(Yes, I do wash my socks more frequently, although not after just a single use.)

Got a stain on your favourite wool cardigan? Good news, it’s probably not completely seeped into the fibre – wool is usually spun or felted, which means that only an outer layer is in direct contact with the exterior, making it easier to spot clean.

Although it’s best to hand wash your woollens, most washing machines now have a Wool Wash setting. This is great for superwash wools, which don’t felt. They may also be safe for non-superwash wool garments, but I would test it first with a knitted swatch or something you won’t mind felting if things go wrong.

Eleanor's hand knit socks drying in line
All my hand knitted socks on the drying rack, looking like little soldiers

Reason Four: Wool is Naturally Fire-Retardant and Self-Extinguishing

Unlike man-made fibres derived of plastic, wool will not melt when caught on fire. In fact, wool is so fantastic, it’ll self-extinguish if you put a flame to it! Fire is also one of the ways to test what your fibre is made of when in doubt. Natural fibres will put themselves out, plastic fibres will continue to burn and melt. Scary, isn’t it? If fire sounds a bit too much, there are other ways to test your fibres.

My cat Marshmallow sat on my unfinished knit jumper

Reason Five: Wool is Wrinkle-Free and Very Comfortable to Wear

Are you one of those people who cram an extra layer of clothing into your bad for later, “just in case?” Hello, fellow planner! Cramming a woollen garden won’t hurt its stylishness because wool bounces back and won’t wrinkle easily. Even loser-knit items end up looking great once you put them on and let your natural curves and body heat mould them to you.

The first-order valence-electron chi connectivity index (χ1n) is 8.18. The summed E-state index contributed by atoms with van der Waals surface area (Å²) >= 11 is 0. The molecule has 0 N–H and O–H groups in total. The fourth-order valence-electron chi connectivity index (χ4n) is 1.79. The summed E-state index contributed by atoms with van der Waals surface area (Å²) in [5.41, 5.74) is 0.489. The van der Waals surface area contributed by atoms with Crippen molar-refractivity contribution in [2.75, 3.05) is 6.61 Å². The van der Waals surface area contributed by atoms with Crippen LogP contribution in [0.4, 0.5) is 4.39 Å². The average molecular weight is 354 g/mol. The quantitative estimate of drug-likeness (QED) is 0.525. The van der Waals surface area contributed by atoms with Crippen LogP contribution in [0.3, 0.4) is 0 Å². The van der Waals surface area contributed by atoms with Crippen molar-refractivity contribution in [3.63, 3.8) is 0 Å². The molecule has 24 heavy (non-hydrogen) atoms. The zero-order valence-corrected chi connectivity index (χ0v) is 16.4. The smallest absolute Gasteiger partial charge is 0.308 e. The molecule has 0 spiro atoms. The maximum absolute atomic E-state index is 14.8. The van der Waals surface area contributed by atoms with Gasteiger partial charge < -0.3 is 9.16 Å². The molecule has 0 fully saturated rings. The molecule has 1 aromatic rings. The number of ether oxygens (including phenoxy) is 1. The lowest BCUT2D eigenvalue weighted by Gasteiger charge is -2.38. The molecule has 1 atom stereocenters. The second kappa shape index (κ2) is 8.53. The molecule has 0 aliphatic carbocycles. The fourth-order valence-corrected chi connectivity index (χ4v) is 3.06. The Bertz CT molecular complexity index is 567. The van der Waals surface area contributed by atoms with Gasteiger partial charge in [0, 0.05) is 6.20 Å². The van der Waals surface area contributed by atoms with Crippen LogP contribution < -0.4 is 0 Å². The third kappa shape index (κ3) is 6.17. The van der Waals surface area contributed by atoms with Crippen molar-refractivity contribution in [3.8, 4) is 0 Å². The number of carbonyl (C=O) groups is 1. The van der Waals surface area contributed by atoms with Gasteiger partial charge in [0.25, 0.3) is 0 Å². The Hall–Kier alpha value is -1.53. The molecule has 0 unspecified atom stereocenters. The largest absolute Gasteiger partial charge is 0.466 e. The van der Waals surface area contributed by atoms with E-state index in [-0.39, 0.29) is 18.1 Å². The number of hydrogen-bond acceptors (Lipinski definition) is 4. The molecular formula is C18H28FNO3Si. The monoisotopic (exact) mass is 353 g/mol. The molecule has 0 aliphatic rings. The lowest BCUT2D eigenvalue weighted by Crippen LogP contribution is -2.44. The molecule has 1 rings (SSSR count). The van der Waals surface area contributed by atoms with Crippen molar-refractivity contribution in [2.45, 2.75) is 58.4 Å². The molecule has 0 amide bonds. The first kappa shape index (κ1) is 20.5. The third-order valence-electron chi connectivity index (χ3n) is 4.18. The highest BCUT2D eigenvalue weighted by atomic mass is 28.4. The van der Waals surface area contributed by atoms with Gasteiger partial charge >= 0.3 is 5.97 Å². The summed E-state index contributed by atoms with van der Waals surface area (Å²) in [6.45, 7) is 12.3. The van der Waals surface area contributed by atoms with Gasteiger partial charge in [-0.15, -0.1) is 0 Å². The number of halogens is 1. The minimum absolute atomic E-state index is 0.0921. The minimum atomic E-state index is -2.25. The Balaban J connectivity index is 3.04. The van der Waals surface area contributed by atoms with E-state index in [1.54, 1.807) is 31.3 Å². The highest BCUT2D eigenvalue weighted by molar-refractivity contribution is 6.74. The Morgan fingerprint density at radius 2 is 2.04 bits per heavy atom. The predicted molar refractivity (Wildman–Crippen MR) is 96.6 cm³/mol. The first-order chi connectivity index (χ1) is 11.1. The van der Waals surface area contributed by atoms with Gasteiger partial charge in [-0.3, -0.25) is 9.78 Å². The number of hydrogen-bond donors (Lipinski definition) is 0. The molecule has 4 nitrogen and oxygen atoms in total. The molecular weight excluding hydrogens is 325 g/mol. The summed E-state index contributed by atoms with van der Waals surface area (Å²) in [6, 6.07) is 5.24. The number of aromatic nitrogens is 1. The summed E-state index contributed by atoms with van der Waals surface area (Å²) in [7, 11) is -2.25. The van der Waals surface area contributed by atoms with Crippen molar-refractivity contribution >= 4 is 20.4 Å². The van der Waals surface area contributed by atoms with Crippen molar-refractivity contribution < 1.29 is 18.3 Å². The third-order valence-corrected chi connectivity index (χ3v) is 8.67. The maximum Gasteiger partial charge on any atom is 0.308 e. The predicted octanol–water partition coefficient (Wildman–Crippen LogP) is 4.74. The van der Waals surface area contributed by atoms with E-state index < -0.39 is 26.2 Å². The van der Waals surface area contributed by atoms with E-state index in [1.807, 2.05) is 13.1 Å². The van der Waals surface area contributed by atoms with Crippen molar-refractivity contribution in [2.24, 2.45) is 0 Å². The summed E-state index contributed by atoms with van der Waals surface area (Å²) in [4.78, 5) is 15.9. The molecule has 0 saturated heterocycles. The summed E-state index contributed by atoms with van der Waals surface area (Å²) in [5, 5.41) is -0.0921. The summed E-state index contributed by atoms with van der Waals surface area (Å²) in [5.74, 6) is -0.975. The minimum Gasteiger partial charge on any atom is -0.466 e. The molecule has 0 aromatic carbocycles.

Fun fact: wool has memory. No, it can’t remind you of your Gran’s birthday but it retains its shape as long as it remains mostly dry. Have you ever unravelled a knitted item and marvelled at the waves of the yarn? That’s memory – one that’ll go away when you dunk it in water. This is why you can stretch a knit or crochet item to make it fit better (also called “blocking”), and why it goes back to its original size after washing.

Wool is also static-resistant, remaining beautiful when worn and not attracting as much dust as a polyester might.

As for comfort, long gone are the days when wool was itchy. Don’t get me wrong, there are still sheep breeds that produce scratchy wool, but those are now usually used in the carpet industry, leaving the softer fibres such as Merino or Bluefaced Leicester for garment wear. These two breeds are firm favourites in the knitting and crochet world, and for a good reason.

Pilling can be an issue when wearing woollens, because areas of friction can create those unsightly tiny balls or fibre. Did you know 100% natural wool items do pill, but these will mostly fall away with time? If you have a garment that pills and these remain there forever, check your fibre composition: if your clothing item has any synthetic fibres in its composition, get ready to bring out the big guns. When artificial fibres mix with natural ones, they trap the latter and make them “sticky,” thus remaining forever on the surface of that beloved (maybe not so much now?) jumper or cardigan.

Now that you know why wool is the best fibre, I’m sure you feel inspired to create your own garment. Head on over to my shop and check out my yarns and spinning fibres and get crafting!

 Eleanor Shadow
Eleanor Shadow

Wool and cat obsessed indie dyer

18 Responses

  1. Sadly L, no miraculous conversion here re wool….
    I’m already on the same train! 🤪

    Love your first blog post & I would have expected nothing less in terms of humour. Great to have all the info in one place. My one tweak would be about biodegradation of wool. It depends on the breed & how coarse it is. Helene ‘wised’ me up to the use of whole fleeces being used in bogs in Ireland to create footpaths! We’d sink if it degraded too quickly!!